27th Oct 2022
USA, California, Napa Valley & Sonoma County
27th Oct 2022
Perhaps best known for his flamboyant fashion sense and decadent cabaret/burlesque events, behind the scenes, Jean-Charles Boisset has become a tour-de-force to contend with in the wine world.
Owner of 35 wineries in California and France, Jean-Charles Boisset is now a significant player in the premium and luxury wines scenes. That’s without even considering his marriage to Gina Gallo, one of the world’s most powerful producers/winemakers. But what gave me cause, some years ago, to first give his collection of eponymously named wines—JCB—more than a cursory glance beyond the designer packaging is what’s in the bottles. The wines are high quality, which is a commendable attribute, sure, although not surprising given Boisset’s resources. But apart from quality is the ability of these wines to deliver imaginative, compelling stories with their singular styles.
“JCB has become an important part of my life,” Boisset said as we tasted his new releases together last month. “I’d always promoted other people’s wineries—wineries with others’ histories and names. Then I started JCB, mainly in Burgundy with bubbles. One day, I was challenged by my French friends and family. They asked me, ‘Well, if you love California so much, why don’t you show us how great it is and make wine from there?’ So, in 2006, I started making Sonoma Pinots and Chardonnays under my JCB label. That year, Gina and I also made a Burgundy and Sonoma blend for our wedding wine.”
Each JCB wine has an unmistakable style and meaning behind the label, suggested by the number or name it is given.
“This is called No 7,” Boisset said, pouring me a taste, “because I was seven years old when I started tasting Pinot Noir. Seriously, there was no water added to my glass. Our barrels were in the living room back then. I was transformed.”
Given his current status, you might think that Boisset grew up with a silver tastevin in his mouth, but his beginnings were humble. “My father’s winery, Jean-Claude Boisset, only started in Burgundy in 1961,” Boisset said. “I was born in 1969, so you can guess what the No 69 bubbles label represents. I came for my first visit to the USA in 1981. I decided then I would come back to the USA and make wine here one day—so that’s my No 81 Chardonnay.”
Additionally, Boisset assigns three words to associate with the style of each of his JCB wines. The words for the No 7 style are Debonair, Charismatic, and Seductive. Now, you could argue that Boisset’s story and three words are just a sales pitch, but what I can see, as someone who has tasted some of these JCB labels over numerous years, are distinct style definitions in the minds of Boisset and his dedicated JCB winemakers, Stephanie Putnam and Brian Maloney, which come through in the glass. It’s the same style vision a Champagne chef de cave must have for blending to a house style. The vision is vivid, and the result is a consistent expression of style that is itself a story.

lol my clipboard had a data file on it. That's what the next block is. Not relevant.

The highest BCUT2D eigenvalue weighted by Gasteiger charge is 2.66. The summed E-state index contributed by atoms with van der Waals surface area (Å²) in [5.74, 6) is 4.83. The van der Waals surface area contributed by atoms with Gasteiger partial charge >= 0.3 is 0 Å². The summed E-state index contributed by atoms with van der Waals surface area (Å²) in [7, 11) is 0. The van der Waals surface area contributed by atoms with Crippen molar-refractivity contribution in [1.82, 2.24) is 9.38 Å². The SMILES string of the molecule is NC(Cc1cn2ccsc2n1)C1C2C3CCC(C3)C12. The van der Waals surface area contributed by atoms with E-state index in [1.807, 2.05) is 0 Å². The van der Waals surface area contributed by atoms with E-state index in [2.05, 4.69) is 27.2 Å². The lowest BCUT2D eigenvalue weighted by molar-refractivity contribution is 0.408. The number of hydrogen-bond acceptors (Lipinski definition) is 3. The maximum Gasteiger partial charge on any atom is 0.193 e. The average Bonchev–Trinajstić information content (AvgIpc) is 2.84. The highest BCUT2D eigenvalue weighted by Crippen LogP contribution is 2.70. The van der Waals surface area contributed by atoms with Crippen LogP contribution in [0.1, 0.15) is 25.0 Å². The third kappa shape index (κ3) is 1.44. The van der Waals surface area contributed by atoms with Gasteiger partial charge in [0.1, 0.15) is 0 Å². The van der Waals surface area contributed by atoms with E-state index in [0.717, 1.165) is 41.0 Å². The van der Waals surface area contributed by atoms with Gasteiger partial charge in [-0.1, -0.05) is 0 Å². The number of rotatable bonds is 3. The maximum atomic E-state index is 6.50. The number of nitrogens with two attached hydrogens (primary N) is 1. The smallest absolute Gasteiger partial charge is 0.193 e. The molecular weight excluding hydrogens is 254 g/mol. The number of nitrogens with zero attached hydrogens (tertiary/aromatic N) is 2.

Jean-Charles Boisset has numerous vineyard resources to pull from for his JCB collection. Yet, it’s important to stress that the production for these wines is grand-cru-Burgundy tiny. Of the recently tasted labels, the largest production label was the new 2019 Enrapture at 352 cases. The smallest volume was the 2019 Knockout at just 50 cases. Therefore, these JCB wines showcase some of the best estate-grown and purchased fruit from growers across Northern California. “The sourcing for the wines differs from year to year,” said Brian Maloney, JCB’s Pinot Noir and Chardonnay winemaker. “Ultimately, we’re looking for the best fruit to achieve the style of the label.”
His Napa-based winemaker, Stephanie Putnam, also in charge of his Raymond Vineyards winemaking, explained: “We had been making JCB for years without a Cabernet. I said to Jean-Charles, ‘You are talking about JCB being the best of each location. Why not make a Cabernet?’ So, he challenged me to make a Cab for Pinot lovers—elegant, not too alcoholic. This was Cabernet Sauvignon No 1. Then we had to make No 10, which is the opposite side.”
The array of chic perfume-like, jewelry bedecked, velvet, and animal-skin coated bottle packaging appeals to a surprisingly broad wine audience and not just to hard-core collectors. Boisset has homed in on a set of consumers that love fine wine and are willing to pay a premium for it but are looking for more than just deliciousness, seeking out the multi-sensory, opulent experience of JCB.
“We have three main ways of promoting the wines,” said Boisset. “Fine dining, direct to collectors via our ambassadors, plus we distribute through a few iconic retailers around the US. And some are only sold through the winery and our JCB tasting salons.”
The entire JCB collection of labels now includes over fifty different small-lot wines.
“Every JCB wine needs to have a raison d’etre,” smiled Boisset. “Having four Pinots makes perfect sense because each and every one has a very different style. Yes, JCB is a complex lineup. But it represents my passions, my stories.”
Article & Reviews by Lisa Perrotti-Brown MW
Photos by Johan Berglund
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